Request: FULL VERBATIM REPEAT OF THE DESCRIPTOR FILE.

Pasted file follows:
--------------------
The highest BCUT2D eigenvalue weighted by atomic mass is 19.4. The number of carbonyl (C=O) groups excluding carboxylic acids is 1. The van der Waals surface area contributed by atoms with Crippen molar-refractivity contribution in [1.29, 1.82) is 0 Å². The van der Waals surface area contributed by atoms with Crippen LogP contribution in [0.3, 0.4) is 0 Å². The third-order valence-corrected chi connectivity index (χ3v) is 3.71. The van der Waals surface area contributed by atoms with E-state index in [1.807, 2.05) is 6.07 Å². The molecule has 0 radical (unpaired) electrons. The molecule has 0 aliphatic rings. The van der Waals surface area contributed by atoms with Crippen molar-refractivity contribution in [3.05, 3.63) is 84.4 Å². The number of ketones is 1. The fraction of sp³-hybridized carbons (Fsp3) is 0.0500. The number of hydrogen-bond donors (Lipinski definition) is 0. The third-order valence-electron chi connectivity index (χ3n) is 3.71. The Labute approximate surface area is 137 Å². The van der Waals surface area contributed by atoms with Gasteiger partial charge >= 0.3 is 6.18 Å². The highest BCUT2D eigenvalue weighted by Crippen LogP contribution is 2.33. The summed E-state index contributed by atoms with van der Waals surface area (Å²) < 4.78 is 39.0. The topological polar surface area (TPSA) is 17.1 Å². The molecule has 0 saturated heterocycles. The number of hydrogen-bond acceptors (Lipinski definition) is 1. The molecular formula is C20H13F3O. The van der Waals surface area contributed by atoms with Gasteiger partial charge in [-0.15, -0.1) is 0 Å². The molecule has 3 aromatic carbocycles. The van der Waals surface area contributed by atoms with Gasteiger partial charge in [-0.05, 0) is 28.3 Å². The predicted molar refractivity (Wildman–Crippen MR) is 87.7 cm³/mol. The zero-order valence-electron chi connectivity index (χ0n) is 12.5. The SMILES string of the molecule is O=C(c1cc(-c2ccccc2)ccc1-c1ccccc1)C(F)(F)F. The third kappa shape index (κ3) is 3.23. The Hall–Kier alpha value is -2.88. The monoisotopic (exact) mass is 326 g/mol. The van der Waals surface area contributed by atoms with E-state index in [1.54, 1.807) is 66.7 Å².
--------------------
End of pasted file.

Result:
The highest BCUT2D eigenvalue weighted by atomic mass is 19.4. The number of carbonyl (C=O) groups excluding carboxylic acids is 1. The van der Waals surface area contributed by atoms with Crippen molar-refractivity contribution in [1.29, 1.82) is 0 Å². The van der Waals surface area contributed by atoms with Crippen LogP contribution in [0.3, 0.4) is 0 Å². The third-order valence-corrected chi connectivity index (χ3v) is 3.71. The van der Waals surface area contributed by atoms with E-state index in [1.807, 2.05) is 6.07 Å². The molecule has 0 radical (unpaired) electrons. The molecule has 0 aliphatic rings. The van der Waals surface area contributed by atoms with Crippen molar-refractivity contribution in [3.05, 3.63) is 84.4 Å². The number of ketones is 1. The fraction of sp³-hybridized carbons (Fsp3) is 0.0500. The number of hydrogen-bond donors (Lipinski definition) is 0. The third-order valence-electron chi connectivity index (χ3n) is 3.71. The Labute approximate surface area is 137 Å². The van der Waals surface area contributed by atoms with Gasteiger partial charge >= 0.3 is 6.18 Å². The highest BCUT2D eigenvalue weighted by Crippen LogP contribution is 2.33. The summed E-state index contributed by atoms with van der Waals surface area (Å²) < 4.78 is 39.0. The topological polar surface area (TPSA) is 17.1 Å². The molecule has 0 saturated heterocycles. The number of hydrogen-bond acceptors (Lipinski definition) is 1. The molecular formula is C20H13F3O. The van der Waals surface area contributed by atoms with Gasteiger partial charge in [-0.15, -0.1) is 0 Å². The molecule has 3 aromatic carbocycles. The van der Waals surface area contributed by atoms with Gasteiger partial charge in [-0.05, 0) is 28.3 Å². The predicted molar refractivity (Wildman–Crippen MR) is 87.7 cm³/mol. The zero-order valence-electron chi connectivity index (χ0n) is 12.5. The SMILES string of the molecule is O=C(c1cc(-c2ccccc2)ccc1-c1ccccc1)C(F)(F)F. The third kappa shape index (κ3) is 3.23. The Hall–Kier alpha value is -2.88. The monoisotopic (exact) mass is 326 g/mol. The van der Waals surface area contributed by atoms with E-state index in [1.54, 1.807) is 66.7 Å².